34-year-old Karamazin founded Ambrosia Medical in 2016, after graduating from Stanford Medical School. He got the idea for infusing young blood into older people with the goal of stopping or at least slowing down the effects of aging, after reading several studies in which young and old mice were surgically conjoined in order to observe the effects of mixing their blood. Researchers reported cases in which the older mice became temporarily stronger and exhibited slightly improved health, and Karamazin was confident that these same type of result could be replicated in humans.

In the summer of 2016, Jesse Karmazin announced that he would start charging people 35 and over $8,000 to participate in a “clinical trial” where they would be injected with about 2 liters of plasma from young donors. Believe it or not, he didn’t have to get an approval from the Food and Drug Administration, as this was technically a simple transfusion, the well-established medical procedure that has been performed for many decades. The only difference here was the goal. Instead of using transfusion to treat serious health conditions, Ambrosia Medical was promoting it as an anti-aging treatment.

“There are pretty much people from most states, people from overseas, people from Europe and Australia,” Karamazin told CBS. But finding blood banks willing to provide dozens of gallons of young blood was tricky, as blood banks didn’t separate blood by age or sell it for rejuvenation purposes. However, he was eventually able to find a couple of partners and Ambrosia Medical reportedly performed more than 150 transfusions, with some patients returning for multiple treatments. The clinical study ended in January of last year, but the company has yet to make the results public. Karamazing recently told the Huffington Post that he was eager to share the results with the world, and would eventually publish them in a peer-reviewed journal, but didn’t specify when.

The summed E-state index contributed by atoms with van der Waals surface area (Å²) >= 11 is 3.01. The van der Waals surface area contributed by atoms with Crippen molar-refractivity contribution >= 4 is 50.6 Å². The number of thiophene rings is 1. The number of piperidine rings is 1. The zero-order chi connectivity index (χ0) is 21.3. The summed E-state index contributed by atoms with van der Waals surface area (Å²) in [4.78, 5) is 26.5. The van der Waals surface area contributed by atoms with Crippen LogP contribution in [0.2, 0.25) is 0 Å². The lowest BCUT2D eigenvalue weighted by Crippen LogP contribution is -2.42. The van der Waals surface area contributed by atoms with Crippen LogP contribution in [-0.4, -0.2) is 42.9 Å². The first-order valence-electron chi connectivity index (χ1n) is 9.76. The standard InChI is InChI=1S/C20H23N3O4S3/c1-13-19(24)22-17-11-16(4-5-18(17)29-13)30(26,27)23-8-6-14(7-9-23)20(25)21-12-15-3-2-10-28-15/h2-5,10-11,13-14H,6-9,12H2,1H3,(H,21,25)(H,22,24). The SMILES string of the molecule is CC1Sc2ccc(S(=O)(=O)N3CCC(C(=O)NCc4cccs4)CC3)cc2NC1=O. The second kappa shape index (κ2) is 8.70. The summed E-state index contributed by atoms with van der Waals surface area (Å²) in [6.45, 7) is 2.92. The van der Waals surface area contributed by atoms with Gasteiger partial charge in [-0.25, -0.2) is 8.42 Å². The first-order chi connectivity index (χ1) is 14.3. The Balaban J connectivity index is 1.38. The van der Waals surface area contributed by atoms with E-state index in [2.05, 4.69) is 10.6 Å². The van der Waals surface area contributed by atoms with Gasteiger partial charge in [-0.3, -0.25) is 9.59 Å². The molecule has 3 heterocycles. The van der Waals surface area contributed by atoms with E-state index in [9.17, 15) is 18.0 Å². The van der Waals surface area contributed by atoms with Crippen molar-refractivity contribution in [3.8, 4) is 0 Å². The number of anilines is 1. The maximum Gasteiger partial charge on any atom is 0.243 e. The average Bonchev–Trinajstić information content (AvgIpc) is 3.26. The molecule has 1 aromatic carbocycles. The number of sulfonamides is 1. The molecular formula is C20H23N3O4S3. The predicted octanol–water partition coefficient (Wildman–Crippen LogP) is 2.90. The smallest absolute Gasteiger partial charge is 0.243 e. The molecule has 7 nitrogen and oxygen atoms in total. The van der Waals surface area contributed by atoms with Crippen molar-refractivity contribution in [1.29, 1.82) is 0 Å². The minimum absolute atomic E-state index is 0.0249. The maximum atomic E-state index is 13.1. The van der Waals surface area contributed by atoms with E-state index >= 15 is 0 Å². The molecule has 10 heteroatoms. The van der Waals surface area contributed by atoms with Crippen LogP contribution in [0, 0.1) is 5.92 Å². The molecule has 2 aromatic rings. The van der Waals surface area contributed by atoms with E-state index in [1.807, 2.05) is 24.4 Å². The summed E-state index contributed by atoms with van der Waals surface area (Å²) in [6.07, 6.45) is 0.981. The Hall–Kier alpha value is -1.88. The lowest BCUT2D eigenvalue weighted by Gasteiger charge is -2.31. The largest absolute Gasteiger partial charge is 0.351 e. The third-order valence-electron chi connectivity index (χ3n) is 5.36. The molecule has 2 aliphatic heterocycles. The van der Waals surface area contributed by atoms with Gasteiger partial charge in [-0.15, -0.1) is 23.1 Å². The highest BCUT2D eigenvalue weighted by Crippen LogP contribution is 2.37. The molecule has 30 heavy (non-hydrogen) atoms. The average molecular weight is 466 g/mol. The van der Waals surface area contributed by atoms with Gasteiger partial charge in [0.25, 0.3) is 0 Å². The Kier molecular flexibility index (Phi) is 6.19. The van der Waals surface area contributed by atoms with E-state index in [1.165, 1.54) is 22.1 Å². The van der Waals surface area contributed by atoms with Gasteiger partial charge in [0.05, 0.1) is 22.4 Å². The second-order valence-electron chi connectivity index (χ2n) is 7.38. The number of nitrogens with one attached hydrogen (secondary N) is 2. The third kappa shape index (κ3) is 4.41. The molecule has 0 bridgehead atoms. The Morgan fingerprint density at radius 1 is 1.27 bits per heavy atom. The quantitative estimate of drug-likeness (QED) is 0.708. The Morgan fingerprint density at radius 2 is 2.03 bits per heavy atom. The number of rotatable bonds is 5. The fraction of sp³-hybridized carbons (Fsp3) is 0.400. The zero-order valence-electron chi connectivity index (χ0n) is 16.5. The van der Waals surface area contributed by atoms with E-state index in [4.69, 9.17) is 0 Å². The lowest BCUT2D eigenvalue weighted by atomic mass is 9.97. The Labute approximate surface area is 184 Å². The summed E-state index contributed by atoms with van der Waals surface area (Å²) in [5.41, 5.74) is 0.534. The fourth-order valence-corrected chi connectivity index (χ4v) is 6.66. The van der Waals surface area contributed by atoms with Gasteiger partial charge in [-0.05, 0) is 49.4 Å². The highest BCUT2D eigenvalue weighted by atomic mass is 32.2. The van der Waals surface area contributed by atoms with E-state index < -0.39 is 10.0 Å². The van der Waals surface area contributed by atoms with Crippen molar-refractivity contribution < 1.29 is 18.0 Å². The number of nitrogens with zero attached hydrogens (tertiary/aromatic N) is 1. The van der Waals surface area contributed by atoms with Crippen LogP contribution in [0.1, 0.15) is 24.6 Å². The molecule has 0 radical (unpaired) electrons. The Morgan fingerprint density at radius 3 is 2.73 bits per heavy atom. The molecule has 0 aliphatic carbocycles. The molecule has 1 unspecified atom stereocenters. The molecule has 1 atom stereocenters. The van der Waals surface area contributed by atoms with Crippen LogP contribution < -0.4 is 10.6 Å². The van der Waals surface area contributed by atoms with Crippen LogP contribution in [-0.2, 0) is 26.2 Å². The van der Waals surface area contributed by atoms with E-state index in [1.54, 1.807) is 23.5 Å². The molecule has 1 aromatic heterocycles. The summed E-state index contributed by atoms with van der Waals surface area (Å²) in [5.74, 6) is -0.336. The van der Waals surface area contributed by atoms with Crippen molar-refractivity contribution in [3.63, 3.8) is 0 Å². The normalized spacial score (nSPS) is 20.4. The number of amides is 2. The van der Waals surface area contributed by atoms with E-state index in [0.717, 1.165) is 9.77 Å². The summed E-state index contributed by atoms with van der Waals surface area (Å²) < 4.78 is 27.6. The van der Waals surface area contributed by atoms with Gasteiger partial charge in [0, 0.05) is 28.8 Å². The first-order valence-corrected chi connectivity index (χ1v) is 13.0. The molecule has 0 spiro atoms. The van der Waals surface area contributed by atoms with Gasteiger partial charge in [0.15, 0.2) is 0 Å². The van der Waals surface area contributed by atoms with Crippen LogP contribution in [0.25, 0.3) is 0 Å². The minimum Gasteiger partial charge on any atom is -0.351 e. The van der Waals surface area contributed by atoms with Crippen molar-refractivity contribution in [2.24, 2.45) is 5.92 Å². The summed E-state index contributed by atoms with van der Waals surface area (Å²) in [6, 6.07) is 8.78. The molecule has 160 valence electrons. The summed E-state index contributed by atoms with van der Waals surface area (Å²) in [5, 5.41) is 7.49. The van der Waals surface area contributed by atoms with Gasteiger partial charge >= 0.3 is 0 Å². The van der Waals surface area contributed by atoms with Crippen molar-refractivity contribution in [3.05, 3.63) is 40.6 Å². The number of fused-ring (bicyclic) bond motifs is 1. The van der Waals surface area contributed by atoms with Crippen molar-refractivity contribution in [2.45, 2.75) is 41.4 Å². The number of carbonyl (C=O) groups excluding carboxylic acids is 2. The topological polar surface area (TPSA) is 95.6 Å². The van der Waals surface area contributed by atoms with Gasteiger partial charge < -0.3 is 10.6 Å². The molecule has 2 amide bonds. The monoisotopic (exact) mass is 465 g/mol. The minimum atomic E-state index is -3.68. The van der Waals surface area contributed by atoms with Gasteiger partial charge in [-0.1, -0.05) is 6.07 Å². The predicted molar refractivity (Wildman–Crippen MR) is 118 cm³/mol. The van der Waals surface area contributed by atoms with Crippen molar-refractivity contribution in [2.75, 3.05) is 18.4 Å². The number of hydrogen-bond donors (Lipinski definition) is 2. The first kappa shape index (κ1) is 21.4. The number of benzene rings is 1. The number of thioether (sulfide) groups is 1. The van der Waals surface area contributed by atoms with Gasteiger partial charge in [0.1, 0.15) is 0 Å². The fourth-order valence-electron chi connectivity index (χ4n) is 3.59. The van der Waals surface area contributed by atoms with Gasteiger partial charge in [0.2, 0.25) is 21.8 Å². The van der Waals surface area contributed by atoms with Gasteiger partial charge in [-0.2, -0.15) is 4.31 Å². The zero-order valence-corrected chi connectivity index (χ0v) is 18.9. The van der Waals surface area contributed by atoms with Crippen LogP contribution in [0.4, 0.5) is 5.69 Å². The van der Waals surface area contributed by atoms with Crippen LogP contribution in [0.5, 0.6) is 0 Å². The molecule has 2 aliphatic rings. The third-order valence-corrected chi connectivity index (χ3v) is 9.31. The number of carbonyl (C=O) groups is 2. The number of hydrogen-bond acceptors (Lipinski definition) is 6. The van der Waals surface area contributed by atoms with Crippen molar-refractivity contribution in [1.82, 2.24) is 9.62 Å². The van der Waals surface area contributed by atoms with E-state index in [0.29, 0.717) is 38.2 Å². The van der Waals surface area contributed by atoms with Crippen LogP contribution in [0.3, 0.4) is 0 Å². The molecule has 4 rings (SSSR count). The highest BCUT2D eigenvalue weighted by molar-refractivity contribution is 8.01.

Ambrosia has been getting a lot of attention in the media over the last two years, with the latest articles dating back to last fall, when Jesse Karamazin announced that he would be opening a New York clinic in order to make the treatment available to more people. That clinic has yet to open but Ambrosia Medical is not offering young blood infusions in San Francisco and Tampa. The age limit has been lowered from 35 to 30, but prices have increased from $8,000 to $12,000 per transfusion.

The Ambrosia Medical founder has become more careful about the claims he makes about the young blood infusions his company offers, but he insists that the treatment is a “really good use of people’s health care dollars,” adding that patients with certain conditions “should be getting treatment right away”. However, many health experts have declared themselves skeptical about the efficacy of Ambrosia, with some even warning about potentially hazardous effects.

“There’s just no clinical evidence [that the treatment will be beneficial], and you’re basically abusing people’s trust and the public excitement around this,” Stanford University neuroscientist Tony Wyss-Coray told Science Magazine.

“Every time you do it you’re magnifying your immune response, reputable physicians who do this for life-threatening conditions know this risk,” Michael Conboy, a researcher at University of California at Berkeley, said about the side-effects of blood transfusions. “It is well known in the medical community — and this is also the reason we don’t do transfusions frequently — that in 50% of patients there are very bad side effects. You are being infused with somebody else’s blood and it doesn’t match, that unleashes a strong immune reaction.”

What makes this story especially odd is the fact that for centuries it has been suggested that young blood could be used to keep the elderly youthful and practically immortal. The Hungarian noblewoman Countess Elizabeth Báthory de Ecsed, who allegedly murdered hundreds of young women between 1585 and 1609, was said to have bathed in the blood of her young victims in order to keep herself looking young.